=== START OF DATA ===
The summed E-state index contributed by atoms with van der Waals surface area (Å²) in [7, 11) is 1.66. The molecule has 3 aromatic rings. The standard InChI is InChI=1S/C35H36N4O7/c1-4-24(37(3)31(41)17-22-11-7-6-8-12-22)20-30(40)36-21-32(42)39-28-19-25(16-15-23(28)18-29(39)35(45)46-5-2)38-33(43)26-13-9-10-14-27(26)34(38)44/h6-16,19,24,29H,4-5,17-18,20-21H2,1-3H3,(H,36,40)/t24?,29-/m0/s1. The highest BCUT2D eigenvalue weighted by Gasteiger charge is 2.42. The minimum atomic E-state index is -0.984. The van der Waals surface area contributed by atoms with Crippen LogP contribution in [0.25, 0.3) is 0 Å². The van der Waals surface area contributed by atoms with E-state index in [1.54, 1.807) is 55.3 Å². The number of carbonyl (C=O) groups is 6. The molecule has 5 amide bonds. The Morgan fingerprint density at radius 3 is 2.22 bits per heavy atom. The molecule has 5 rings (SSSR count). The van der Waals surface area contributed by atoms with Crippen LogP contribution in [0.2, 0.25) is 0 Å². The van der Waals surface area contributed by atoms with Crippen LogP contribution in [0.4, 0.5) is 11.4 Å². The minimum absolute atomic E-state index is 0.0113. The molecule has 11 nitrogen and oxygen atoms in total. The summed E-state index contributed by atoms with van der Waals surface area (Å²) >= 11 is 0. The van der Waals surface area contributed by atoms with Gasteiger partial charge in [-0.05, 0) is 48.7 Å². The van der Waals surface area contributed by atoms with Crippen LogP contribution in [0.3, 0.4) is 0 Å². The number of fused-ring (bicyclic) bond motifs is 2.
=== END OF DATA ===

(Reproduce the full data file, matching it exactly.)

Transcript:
The summed E-state index contributed by atoms with van der Waals surface area (Å²) in [7, 11) is 1.66. The molecule has 3 aromatic rings. The standard InChI is InChI=1S/C35H36N4O7/c1-4-24(37(3)31(41)17-22-11-7-6-8-12-22)20-30(40)36-21-32(42)39-28-19-25(16-15-23(28)18-29(39)35(45)46-5-2)38-33(43)26-13-9-10-14-27(26)34(38)44/h6-16,19,24,29H,4-5,17-18,20-21H2,1-3H3,(H,36,40)/t24?,29-/m0/s1. The highest BCUT2D eigenvalue weighted by Gasteiger charge is 2.42. The minimum atomic E-state index is -0.984. The van der Waals surface area contributed by atoms with Crippen LogP contribution in [0.25, 0.3) is 0 Å². The van der Waals surface area contributed by atoms with E-state index in [1.54, 1.807) is 55.3 Å². The number of carbonyl (C=O) groups is 6. The molecule has 5 amide bonds. The Morgan fingerprint density at radius 3 is 2.22 bits per heavy atom. The molecule has 5 rings (SSSR count). The van der Waals surface area contributed by atoms with Crippen LogP contribution in [0.2, 0.25) is 0 Å². The van der Waals surface area contributed by atoms with Crippen LogP contribution in [0.4, 0.5) is 11.4 Å². The minimum absolute atomic E-state index is 0.0113. The molecule has 11 nitrogen and oxygen atoms in total. The summed E-state index contributed by atoms with van der Waals surface area (Å²) >= 11 is 0. The van der Waals surface area contributed by atoms with Gasteiger partial charge in [-0.05, 0) is 48.7 Å². The van der Waals surface area contributed by atoms with Crippen LogP contribution in [0.3, 0.4) is 0 Å². The number of fused-ring (bicyclic) bond motifs is 2.